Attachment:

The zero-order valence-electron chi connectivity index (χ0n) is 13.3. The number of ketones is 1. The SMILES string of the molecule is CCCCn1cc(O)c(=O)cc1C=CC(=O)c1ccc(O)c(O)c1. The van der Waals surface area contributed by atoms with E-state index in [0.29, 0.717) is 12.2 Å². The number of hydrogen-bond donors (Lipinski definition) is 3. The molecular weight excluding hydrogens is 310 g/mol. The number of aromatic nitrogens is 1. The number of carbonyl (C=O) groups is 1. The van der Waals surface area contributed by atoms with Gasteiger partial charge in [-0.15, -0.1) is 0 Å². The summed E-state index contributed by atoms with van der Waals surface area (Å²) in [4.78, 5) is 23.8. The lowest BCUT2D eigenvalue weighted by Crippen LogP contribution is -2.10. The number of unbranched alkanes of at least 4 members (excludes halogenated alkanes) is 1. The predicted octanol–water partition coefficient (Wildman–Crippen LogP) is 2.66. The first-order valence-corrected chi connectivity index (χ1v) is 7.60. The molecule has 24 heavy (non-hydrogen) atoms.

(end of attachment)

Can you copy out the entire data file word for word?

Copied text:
The zero-order valence-electron chi connectivity index (χ0n) is 13.3. The number of ketones is 1. The SMILES string of the molecule is CCCCn1cc(O)c(=O)cc1C=CC(=O)c1ccc(O)c(O)c1. The van der Waals surface area contributed by atoms with E-state index in [0.29, 0.717) is 12.2 Å². The number of hydrogen-bond donors (Lipinski definition) is 3. The molecular weight excluding hydrogens is 310 g/mol. The number of aromatic nitrogens is 1. The number of carbonyl (C=O) groups is 1. The van der Waals surface area contributed by atoms with Gasteiger partial charge in [-0.15, -0.1) is 0 Å². The summed E-state index contributed by atoms with van der Waals surface area (Å²) in [4.78, 5) is 23.8. The lowest BCUT2D eigenvalue weighted by Crippen LogP contribution is -2.10. The number of unbranched alkanes of at least 4 members (excludes halogenated alkanes) is 1. The predicted octanol–water partition coefficient (Wildman–Crippen LogP) is 2.66. The first-order valence-corrected chi connectivity index (χ1v) is 7.60. The molecule has 24 heavy (non-hydrogen) atoms.